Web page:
The importance of having a diverse staff, as well as the value of specifically having African American staff serving African American clients, was raised in the survey and in the focus groups and interviews. Overall, nonprofit and philanthropic leaders report the value of having a diverse staff – diversity in race, ethnicity, class, gender, experience, etc. — at nonprofit organizations as a way to better serve their clients. When staff share characteristics with clients, they are better able to relate to them, understand their challenges, communicate in a culturally and linguistically sensitive manner, and interact with sympathy and empathy. A diverse staff can “relate, connect, and build trust with our clients” (African American ED/survey respondent).
Survey respondents also noted that staff diversity is beneficial to the organization in understanding the issues and developing programming, by including more ideas and perspectives.
African American EDs reported that the race/ethnicity of their staff was a benefit to the organization both for providing better services to clients/participants, and for engaging with the local community. For example, one noted:
“As an African American-led organization, our affinity with the population we serve is a tremendous advantage”
(African American ED/survey respondent)
Focus group participants and funders also discussed the importance of seeing African Americans in leadership roles. Some felt this “role modeling” was particularly important for youth. Focus group and interview participants agreed in the value of AA-led organizations, as demonstrated by this funder’s comments:
“I want to say it doesn’t matter, on one hand….what you need is a good leader, a good thinker, and a good director of any color. But the highest goal would be to have not just a good leader. [T]here is a higher value to having black-led organizations.”.
Diversifying staff (and leadership) was also identified as a challenge, particularly among white EDs. African American EDs, however, in the focus groups also noted challenges in recruiting/finding staff and believe the pipeline could be improved through increased awareness of nonprofit careers among college graduates. In response to a question about how race/ethnicity was a barrier to organizational growth, white EDs noted on the survey that the people they serve are diverse, but staff are not, as these remarks demonstrate:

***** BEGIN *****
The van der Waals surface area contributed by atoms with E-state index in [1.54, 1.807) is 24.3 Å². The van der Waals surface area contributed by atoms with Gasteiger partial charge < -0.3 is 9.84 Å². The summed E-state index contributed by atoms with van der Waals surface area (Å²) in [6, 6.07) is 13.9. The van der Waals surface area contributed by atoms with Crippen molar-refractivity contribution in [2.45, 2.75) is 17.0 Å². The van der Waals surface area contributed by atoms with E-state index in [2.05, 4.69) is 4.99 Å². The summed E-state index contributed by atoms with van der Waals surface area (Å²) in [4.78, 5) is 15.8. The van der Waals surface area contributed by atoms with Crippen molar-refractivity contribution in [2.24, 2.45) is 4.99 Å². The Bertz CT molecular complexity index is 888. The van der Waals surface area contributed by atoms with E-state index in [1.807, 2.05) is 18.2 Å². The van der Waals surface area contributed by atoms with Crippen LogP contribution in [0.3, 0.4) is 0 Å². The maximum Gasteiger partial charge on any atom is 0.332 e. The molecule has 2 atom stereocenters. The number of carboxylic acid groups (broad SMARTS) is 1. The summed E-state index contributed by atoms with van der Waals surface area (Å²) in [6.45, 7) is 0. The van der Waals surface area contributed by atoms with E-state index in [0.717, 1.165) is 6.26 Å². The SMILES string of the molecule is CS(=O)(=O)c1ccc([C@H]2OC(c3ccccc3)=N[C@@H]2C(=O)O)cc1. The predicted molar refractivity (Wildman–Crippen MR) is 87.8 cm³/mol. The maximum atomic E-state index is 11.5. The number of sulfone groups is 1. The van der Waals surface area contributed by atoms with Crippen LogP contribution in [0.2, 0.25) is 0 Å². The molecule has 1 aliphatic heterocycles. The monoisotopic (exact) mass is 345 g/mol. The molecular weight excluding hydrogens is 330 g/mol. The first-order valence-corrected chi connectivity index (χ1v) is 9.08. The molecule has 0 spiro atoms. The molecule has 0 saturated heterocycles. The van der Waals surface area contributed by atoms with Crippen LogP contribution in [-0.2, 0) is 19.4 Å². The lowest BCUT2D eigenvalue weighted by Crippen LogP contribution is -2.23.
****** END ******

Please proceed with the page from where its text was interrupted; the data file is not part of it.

“Our constituency is more diverse than our leadership and I think our constituency would be better served by more diverse leadership (staff and board) who can shape appropriate program and be more aware of issues/challenges faced by that constituency”
(White ED/survey respondent)
“… We do not have enough Latinos or African Americans on staff to have the insight into the daily lived experience of students to adequately develop our program appropriately. Not having diversity is like not having 20/20 vision. ”
(White ED/survey respondent)
While focus group participants and interviewees universally value diverse staff and leaders, they also noted that competence was more important. They wanted the best person for the job:
“Who has the core competencies to carry out what we need to carry out whether they be a black male, or a white male, or a black female, or a white female? Who can get the job done right away?.
(African American ED/focus group participant)
Some also noted that cultural competence can and should be taught to all staff, regardless of their background, as a way to provide better services and programs. One funder noted:
“It’s critically important that people are educated, sensitized in all ways, trained – whatever word you want to use – that their awareness is ‘up’…”
Programs and services provided by organizations
The programs and services provided by nonprofit organizations are the central piece in fulfilling their missions and helping to solve critical social problems in Philadelphia. The most common services that EDs in this study reported providing at their organizations were:
- Education for youth (49%)
- After-school activities (39%)
- Community development (37%)
- Youth development (37%)
- Advocacy (37%)
AA-led organizations were more likely than white-led organizations to provide: after-school activities, youth development, financial literacy, and business/entrepreneurship.